Moran appreciates all lessons learned with ASAP


Article by Alex Hart

wearing hoods on a cloudy peak Wyatt Moran, Laura Milligan, Logan Hjelmstead and Tim Seale reach the top of Huron Peak.

Photo by Wyatt Moran
Pictured, Wyatt Moran, Laura Milligan, Logan Hjelmstead, ASAP trip manager, and Tim Seale, ASAP summer intern; reach the top of Huron Peak.

Wyatt Moran, from Sante Fe New Mexico, says his decision to come to Adams State University was "pretty simple really, it was cheap, close to home, they do a lot of recruiting at my high school so I came here just on a regular tour of the campus and I thought that I really liked it." Moran is a part of the Adams State Adventure Program, or ASAP, a program he wasn't sure he wanted to be in at first due to the requirement of taking part in the 21 credit hour adventure leadership minor "I didn't know if I was ready for it so I took a year and I started my sophomore year, I was really involved with ASAP up until that point with the climbing and some of the trips and decided it was something I wanted to do so I started taking the minor and have been with them ever since."

The discovery of one's strengths and weaknesses is a big part of ASAP according to Moran, when asked why someone should join the adventure program he said "so there is a couple different ways to put this, we always take students out, that is awesome, we love taking people outdoors, getting people out of their comfort zone, teaching people how to become better but working for ASAP, you just get to learn so much working for them, so becoming involved in that, not only teaches you outdoor skills which is kind of the obvious component, but for me it really teaches me about my weaknesses, like what I am not good at and once you look at that then you can figure out how to be a better leader and a better person, which I think ASAP is all about."

For Moran, the ASAP program has changed college experience for the better "working for ASAP, you're working towards an adventure leadership role, so you're kind of taking that role of a leader, as well as taking on the role of being adventurous like going into the outdoors all the time, which is something I don't think a lot of people take advantage of, even though we live in such a great area, a lot of people don't know what kinds of opportunities the San Luis Valley has to offer, in ASAP we just try to help out with that."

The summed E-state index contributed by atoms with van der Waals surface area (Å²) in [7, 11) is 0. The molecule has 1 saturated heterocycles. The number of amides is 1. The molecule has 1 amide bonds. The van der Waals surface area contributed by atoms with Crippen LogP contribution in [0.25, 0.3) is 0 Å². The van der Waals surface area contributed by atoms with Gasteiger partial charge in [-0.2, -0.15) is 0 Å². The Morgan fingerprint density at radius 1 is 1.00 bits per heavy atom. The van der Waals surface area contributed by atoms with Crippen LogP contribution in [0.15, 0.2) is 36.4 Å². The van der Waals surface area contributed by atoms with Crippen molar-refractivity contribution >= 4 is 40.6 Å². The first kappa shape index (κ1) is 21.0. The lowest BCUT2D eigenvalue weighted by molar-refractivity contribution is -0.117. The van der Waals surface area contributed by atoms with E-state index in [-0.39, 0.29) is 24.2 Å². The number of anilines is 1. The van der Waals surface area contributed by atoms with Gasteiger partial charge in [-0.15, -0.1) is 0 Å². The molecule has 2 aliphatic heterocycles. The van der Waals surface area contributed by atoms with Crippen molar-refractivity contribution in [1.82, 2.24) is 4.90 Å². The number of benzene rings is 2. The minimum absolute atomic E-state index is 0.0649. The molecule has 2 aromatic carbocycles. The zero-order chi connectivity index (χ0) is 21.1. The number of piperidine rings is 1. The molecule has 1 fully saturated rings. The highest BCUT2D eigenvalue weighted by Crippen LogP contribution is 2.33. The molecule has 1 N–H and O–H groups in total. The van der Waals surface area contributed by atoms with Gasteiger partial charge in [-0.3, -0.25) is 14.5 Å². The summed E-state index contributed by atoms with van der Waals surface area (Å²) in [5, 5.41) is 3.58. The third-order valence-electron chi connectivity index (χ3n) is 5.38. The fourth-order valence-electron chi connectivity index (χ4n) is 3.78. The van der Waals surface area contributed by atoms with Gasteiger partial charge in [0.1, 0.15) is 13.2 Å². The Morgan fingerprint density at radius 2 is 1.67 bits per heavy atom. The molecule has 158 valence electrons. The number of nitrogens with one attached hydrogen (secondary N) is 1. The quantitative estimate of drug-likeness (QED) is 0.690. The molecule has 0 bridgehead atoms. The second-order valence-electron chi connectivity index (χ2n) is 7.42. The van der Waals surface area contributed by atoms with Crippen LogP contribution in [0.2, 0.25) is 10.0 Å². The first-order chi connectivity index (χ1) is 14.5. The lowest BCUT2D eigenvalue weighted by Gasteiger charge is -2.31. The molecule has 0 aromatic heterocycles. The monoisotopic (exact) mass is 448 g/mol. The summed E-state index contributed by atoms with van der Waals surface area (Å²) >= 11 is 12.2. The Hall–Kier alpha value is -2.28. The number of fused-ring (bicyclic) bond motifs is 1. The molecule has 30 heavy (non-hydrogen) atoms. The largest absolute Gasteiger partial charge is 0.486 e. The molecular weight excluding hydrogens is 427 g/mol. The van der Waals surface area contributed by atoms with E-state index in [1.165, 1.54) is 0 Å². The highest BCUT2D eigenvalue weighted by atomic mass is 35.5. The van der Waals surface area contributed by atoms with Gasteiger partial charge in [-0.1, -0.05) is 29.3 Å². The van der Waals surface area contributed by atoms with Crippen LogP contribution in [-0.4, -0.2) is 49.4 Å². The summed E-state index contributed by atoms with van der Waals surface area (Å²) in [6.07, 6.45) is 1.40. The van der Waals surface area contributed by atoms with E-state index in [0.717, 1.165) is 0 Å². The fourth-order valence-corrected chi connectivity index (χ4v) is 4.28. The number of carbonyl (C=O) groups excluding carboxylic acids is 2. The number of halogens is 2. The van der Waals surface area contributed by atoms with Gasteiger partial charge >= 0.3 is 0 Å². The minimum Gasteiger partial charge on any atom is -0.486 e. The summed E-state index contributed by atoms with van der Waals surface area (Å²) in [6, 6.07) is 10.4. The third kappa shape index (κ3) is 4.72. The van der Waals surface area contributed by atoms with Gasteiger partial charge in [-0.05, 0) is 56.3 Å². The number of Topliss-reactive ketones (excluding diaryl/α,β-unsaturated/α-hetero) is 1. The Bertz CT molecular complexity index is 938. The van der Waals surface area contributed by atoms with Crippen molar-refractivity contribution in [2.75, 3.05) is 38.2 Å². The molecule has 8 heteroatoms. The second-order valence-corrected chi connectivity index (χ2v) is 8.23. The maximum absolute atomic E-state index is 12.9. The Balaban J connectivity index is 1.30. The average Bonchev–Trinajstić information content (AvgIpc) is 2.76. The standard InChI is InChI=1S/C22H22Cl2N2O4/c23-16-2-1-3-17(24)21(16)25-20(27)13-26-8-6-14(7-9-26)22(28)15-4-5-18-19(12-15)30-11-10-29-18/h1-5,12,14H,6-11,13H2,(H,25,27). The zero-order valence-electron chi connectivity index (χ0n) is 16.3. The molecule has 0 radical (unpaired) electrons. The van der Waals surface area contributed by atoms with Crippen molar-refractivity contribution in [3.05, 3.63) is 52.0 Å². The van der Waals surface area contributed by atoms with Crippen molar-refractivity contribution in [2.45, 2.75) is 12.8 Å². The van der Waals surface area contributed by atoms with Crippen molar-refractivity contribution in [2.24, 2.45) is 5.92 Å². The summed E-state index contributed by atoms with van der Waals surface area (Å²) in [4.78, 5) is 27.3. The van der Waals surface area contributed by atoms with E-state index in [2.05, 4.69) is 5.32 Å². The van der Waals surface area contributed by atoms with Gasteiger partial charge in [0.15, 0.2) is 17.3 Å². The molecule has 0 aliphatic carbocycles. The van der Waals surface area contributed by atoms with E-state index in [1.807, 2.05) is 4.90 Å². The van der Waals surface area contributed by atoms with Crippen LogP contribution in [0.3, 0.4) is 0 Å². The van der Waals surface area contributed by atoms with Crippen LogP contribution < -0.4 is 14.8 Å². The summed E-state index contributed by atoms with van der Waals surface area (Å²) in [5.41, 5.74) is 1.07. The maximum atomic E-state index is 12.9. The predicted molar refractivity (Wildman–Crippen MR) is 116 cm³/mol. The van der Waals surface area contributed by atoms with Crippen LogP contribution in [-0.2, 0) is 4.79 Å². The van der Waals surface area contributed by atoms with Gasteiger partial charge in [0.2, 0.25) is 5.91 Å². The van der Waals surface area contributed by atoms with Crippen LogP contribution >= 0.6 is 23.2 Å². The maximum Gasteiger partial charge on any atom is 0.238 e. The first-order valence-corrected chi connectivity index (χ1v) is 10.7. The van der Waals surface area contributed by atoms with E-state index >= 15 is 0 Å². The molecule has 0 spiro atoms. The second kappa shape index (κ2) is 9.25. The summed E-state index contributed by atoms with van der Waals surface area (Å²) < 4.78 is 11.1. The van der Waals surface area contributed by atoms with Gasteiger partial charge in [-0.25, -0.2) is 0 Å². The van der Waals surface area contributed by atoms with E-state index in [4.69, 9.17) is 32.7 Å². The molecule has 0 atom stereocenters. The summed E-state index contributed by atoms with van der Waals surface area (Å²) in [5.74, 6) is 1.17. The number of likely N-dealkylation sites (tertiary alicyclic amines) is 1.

If there was someone new to the ASAP program, someone who just joined and happened to ask Moran for advice, he might tell you "the best thing is to learn from your mistakes, you're going to make a lot of them, I know I did, it's just part of being a leader, you're going to screw up, best thing you can do is grow from it, learn from it and don't make the same mistake twice."

To freshmen just starting at Adams State, or to freshmen at any school, Moran's advice to them is not unlike many people's advice "college is a time of growth right? So I would say get out there and try something new, you might find that you like it, beyond the obvious stuff, if you never really push yourself, you're never going to get anywhere, and when you start pushing yourself out of your comfort zone that's when you find the fun stuff, so don't be distant."

Moran, an Adams State Porter Scholar, is currently pursuing a major in wildlife biology, a minor in computer science programming and an adventure leadership minor with plans to one day work with national parks as well as research partners so he can study large animals, predators and see how they are affected by their environment and how they adapt.

Adams State was named the Top Adventure School by the online magazine, Elevation Outdoors this summer.